A recurrent theme at the event was the lack of producers in the Philippines who can navigate international markets and the fact that local directors often don’t think about global distribution until their films are completed. Masangkay advised them to start attending film markets and talking to sales agents, to find out what the market is looking for, during the early development stages.

“Also it’s not just about the attraction of seeing your film on the big screen,” said the Toronto-based sales agent. “It’s about being able to reach a broader swathe of audience through other platforms, including digital, social media and OTT.”

Among the filmmakers who have already figured these things out is On The Job director Erik Matti, whose most recent film, BuyBust, was picked up by XYZ Films and sold to WellGo USA for North American distribution at this year’s European Film Market in Berlin. But Matti had started talking to XYZ Films long before he started shooting the film. FDCP wants more Filipino filmmakers, and more diverse types of local productions, to start thinking ahead and take this route.

Meanwhile, the Pista Ng Pelikulang Pilipino focuses on growing the audience for Filipino films in their home territory. In 2017, local films had a 29% market share in a mostly Hollywood-dominated market, which is fairly standard for Southeast Asia but lower than most North Asian territories. Domestic productions also struggle with a far from ideal theatrical environment.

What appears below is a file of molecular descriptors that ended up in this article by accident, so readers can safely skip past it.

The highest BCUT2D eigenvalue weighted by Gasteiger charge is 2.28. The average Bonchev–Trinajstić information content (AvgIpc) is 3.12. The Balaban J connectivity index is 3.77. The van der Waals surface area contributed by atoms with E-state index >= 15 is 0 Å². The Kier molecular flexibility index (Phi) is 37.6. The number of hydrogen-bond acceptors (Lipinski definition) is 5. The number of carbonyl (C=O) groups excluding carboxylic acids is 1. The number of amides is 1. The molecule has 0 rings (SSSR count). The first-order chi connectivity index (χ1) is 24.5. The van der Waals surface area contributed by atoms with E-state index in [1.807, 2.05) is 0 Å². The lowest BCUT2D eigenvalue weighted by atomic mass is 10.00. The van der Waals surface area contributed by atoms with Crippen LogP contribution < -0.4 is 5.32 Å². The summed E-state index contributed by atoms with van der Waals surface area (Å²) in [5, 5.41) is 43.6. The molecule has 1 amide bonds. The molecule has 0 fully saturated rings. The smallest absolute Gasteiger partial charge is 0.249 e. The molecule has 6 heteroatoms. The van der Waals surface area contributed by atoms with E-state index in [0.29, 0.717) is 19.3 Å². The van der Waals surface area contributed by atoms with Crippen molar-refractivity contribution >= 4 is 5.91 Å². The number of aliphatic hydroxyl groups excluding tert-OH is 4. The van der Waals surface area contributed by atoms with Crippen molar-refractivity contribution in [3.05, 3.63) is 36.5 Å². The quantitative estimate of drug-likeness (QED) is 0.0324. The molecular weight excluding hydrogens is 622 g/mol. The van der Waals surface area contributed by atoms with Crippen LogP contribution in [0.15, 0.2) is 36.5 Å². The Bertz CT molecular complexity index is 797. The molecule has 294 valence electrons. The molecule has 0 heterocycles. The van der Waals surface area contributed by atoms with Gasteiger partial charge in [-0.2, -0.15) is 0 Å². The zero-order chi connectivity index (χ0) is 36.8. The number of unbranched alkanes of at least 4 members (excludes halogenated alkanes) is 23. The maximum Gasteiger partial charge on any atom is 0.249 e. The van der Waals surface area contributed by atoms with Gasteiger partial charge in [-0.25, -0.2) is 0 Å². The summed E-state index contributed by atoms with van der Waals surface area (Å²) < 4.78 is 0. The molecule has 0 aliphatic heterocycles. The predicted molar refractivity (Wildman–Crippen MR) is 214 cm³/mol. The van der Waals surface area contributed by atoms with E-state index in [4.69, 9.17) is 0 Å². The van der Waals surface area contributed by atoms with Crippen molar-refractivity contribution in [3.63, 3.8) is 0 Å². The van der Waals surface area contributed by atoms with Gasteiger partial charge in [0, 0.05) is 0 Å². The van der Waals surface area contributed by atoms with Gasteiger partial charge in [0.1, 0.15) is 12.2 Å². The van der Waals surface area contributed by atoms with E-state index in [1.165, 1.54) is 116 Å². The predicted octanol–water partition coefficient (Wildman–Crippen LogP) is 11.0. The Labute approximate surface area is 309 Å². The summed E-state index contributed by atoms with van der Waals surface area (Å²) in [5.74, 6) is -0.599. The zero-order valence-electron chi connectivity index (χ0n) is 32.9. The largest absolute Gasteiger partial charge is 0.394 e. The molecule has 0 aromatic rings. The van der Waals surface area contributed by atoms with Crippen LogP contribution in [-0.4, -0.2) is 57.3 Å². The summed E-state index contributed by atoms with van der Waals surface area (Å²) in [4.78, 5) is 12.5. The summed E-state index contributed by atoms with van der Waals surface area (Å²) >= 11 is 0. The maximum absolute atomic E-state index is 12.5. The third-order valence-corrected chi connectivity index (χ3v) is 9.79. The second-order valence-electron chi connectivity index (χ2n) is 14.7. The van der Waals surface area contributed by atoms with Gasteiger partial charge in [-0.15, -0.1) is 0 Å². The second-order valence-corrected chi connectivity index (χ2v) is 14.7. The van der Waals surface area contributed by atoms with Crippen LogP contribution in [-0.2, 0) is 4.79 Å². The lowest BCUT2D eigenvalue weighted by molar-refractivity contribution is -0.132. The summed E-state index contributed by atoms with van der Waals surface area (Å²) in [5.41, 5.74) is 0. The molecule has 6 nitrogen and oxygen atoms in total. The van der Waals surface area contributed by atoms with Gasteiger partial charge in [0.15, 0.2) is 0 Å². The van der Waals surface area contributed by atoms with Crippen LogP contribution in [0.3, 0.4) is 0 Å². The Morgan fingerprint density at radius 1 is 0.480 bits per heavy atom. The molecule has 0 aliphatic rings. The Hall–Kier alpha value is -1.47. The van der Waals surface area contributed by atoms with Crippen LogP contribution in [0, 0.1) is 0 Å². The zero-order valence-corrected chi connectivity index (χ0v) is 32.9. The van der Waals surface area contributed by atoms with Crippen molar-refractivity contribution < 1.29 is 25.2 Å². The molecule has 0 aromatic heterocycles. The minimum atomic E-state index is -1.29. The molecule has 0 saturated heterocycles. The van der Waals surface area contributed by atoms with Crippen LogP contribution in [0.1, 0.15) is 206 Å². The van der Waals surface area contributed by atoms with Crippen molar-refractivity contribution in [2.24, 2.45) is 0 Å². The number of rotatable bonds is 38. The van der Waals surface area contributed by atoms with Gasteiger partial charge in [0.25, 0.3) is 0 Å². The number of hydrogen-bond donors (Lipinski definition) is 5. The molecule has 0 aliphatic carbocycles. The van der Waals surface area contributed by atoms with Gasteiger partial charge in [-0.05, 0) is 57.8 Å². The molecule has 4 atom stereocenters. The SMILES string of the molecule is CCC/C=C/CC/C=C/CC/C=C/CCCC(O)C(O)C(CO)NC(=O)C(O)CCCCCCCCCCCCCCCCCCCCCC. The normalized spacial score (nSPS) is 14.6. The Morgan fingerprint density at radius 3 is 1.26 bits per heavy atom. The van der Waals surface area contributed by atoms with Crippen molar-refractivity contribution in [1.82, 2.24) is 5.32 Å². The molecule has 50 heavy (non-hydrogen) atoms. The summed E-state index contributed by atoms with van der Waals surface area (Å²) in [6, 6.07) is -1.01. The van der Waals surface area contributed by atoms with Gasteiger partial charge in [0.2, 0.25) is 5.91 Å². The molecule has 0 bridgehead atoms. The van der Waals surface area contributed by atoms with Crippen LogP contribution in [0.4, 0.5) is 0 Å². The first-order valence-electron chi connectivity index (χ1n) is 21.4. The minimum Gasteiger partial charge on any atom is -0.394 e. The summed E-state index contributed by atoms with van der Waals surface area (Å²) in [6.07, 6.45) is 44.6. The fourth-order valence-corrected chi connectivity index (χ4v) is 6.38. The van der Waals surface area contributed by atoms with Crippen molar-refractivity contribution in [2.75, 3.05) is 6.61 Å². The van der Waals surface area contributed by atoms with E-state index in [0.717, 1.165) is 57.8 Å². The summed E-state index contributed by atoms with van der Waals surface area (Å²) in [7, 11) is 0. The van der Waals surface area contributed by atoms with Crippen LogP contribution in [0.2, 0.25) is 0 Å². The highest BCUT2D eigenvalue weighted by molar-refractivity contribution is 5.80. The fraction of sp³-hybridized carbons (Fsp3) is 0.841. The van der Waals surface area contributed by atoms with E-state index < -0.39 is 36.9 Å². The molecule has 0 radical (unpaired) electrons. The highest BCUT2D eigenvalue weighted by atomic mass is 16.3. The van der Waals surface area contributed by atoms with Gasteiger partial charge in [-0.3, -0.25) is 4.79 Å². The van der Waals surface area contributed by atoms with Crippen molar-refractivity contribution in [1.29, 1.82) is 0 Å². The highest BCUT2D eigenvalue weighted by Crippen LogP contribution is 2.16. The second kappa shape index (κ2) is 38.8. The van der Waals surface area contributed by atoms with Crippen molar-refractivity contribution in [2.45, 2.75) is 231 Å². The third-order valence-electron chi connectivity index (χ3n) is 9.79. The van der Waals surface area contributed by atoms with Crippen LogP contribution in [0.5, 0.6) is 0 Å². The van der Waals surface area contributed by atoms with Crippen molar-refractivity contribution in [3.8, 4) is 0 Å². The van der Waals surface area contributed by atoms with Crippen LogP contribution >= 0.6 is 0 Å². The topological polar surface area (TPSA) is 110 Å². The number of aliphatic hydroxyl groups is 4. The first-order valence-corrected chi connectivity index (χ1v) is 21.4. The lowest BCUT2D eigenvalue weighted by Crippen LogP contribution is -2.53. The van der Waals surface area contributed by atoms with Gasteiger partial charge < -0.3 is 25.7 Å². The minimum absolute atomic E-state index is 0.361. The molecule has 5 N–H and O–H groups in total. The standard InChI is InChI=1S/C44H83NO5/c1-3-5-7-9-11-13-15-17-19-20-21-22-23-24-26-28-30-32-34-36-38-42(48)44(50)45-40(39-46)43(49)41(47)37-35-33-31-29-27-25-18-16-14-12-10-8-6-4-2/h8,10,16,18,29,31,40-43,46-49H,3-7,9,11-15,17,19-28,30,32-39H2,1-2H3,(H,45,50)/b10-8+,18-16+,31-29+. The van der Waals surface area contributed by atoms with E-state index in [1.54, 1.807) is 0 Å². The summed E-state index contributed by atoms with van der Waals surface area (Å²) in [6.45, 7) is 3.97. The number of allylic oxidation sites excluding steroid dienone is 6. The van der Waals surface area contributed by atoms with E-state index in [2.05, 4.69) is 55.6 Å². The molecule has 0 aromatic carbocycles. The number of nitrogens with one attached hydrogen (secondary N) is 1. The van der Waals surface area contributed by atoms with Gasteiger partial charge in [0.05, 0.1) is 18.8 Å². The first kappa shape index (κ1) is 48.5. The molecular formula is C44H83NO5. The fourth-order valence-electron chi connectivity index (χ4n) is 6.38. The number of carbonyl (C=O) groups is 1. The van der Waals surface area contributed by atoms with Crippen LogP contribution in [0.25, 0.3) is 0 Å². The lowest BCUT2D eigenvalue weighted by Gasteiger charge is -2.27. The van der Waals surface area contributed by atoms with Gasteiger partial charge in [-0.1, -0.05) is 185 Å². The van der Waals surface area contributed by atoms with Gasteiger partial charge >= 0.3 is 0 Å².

“Our films can get a theatrical release with around 30-40 screens, but they’re often pulled in just a day or two if the cinemas think they’re not performing,” Dino explains. “There’s not enough investment in marketing and p&a and no guidelines. Usually the big [local] studios take all the slots.”

The Pista screened films in two strands – official entries included genre films such as Jason Paul Laxamana’s Bakwit Boys and Adolfo Alix Jr’s Dark Is The Night, while the Special Features section showcased independent films selected from the local festivals.

In the official entries section, Chito S. Rono’s Signal Rock won the Critics Choice Award and a Special Jury Prize for actor Christian Bables. Thop Nazareno’s Kiko Boksingero won the audience award in the Special Features section, while Arnel Barbarona’s Right To Kill won a special mention.

In addition to these efforts by government and local film festivals, the Philippines film industry is seeing an influx of new investment from real estate groups and telcos such as Globe Telecom, while existing studios experiment with bigger budgets and new genres. Outside the FIC, Manila was covered with billboards for Jerrold Tarog’s Goyo, produced by Globe Studios and TBA Studios, an ambitious historical epic scheduled for release on September 5.

Netflix, iflix and HOOQ are also ramping up investment in content from the Philippines, although as in other territories, this money is mostly flowing into episodic dramas and non-scripted formats.

But if FDCP gets it way – expect to see more Filipino feature films at international festivals and markets over the coming year. The FIC wrapped up with an announcement that the Philippines will be the country of focus at both the Busan International Film Festival in October and the Singapore Media Festival in December. If the local industry takes the right steps, this kind of recognition will only spread further afield.


  • Total box office 2017: $218m 
  • Number of screens: 920
  • Admissions per capita: 0.8
  • Percentage change over 5 years: +40%

Source: IHS Markit

Stephen Cremin, deputy director of New York Asian Film Festival, contributed to this article.